There are often times we do things because we feel expected to do so. We feel we ‘should’.
The Christmas season is filled with ‘shoulds’ and expectations we’re asked to meet:
Spending money on gifts, participating in obligatory gift exchanges, office parties, family parties, church parties, festive decorating, baking, baking and more baking, volunteering for events and financial giving.
Not only are there things we should do, but there are ways we should feel.
We should feel the magic of Christmas.
We should feel festive.
We should feel deeply spiritual.
We should feel motivated to say yes to endless demands on our time.
And to top it all off, we’re expected to be still and quiet. But not too still because who’s gonna do all that stuff listed above if we’re too occupied with being still?
This year, as I focus on Advent, I’m working on letting go of ‘the shoulds’ and allowing things to unfold without a lot of preplanning.
I’ll say yes to some things and no others. Of course, saying no isn’t popular. But we aren’t called to be popular. When we try to live up to what others think we should be doing, our attention to God’s voice in our lives is diminished.
I’m challenging the idea that the more we do and spend equals a more meaningful Christmas. This year we won’t be doing gifts for our older three children. Instead of taking on financial stress because I think we should buy gifts, this year I said no. They understand. It isn’t the end of the world.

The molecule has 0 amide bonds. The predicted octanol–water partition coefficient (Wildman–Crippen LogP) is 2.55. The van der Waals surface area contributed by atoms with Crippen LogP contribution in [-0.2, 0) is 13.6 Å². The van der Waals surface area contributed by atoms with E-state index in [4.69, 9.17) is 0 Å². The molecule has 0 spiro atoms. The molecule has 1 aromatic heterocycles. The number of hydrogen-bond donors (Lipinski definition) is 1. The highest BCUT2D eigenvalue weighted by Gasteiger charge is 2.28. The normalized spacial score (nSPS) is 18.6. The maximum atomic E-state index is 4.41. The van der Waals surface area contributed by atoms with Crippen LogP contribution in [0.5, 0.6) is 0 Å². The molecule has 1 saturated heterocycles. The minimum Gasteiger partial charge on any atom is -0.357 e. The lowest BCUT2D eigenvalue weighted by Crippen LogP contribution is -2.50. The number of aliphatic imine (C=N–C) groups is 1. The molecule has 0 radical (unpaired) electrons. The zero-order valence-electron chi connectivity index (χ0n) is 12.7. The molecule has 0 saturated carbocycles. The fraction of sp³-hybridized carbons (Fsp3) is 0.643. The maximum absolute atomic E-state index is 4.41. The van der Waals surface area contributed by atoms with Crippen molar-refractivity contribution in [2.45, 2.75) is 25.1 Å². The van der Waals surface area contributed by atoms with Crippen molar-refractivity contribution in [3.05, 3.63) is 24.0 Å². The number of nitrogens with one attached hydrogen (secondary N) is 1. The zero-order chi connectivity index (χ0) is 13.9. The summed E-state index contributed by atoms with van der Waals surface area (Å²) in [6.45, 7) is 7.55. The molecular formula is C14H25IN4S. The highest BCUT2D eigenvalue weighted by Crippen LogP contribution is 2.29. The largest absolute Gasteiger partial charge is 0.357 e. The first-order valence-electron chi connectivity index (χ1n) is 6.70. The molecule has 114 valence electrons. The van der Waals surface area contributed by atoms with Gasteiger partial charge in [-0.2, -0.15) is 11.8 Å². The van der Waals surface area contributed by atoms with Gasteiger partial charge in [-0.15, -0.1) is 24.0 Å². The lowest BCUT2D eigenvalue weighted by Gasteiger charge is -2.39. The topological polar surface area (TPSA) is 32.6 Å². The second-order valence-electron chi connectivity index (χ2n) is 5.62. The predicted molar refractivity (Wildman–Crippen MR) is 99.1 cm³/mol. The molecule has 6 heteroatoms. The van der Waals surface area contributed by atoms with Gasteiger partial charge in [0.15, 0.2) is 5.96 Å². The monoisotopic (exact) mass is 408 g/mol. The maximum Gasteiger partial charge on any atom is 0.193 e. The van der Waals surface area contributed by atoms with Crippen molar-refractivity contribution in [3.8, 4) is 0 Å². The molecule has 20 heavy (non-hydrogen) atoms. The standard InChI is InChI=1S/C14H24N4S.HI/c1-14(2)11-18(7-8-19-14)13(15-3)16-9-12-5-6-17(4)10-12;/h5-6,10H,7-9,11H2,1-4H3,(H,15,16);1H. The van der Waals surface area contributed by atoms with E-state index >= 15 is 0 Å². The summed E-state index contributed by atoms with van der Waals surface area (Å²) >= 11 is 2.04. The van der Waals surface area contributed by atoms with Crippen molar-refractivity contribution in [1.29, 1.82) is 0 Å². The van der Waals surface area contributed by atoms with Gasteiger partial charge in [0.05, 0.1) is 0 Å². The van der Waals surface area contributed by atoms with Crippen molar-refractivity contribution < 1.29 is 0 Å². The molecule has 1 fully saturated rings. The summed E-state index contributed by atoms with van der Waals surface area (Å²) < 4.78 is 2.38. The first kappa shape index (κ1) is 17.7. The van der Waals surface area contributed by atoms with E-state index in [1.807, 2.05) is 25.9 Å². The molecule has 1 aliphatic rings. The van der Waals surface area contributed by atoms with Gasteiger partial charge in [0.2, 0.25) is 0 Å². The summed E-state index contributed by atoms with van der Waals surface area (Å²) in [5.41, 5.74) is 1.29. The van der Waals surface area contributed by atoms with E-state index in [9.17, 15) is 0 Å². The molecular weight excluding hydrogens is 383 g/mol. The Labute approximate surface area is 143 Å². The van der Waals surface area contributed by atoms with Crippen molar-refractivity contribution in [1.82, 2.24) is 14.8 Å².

Because stuff is just that. Stuff.
And I’m finding that the Christmas season is unfolding peacefully and pleasantly anyway.
If we’re not careful, giving in to the shoulds can lead to feelings of guilt, shame and resentment. And were do we find joy in that?
How about you? What are some of the ‘shoulds’ in your Christmas season that you would like to shed?
Yolanda DeLoach (@YolandaDeLoach) is a member of Wesley UMC and through her writing, tries to remind herself to keep life light. You can visit her at her own site, yolandadeloach.com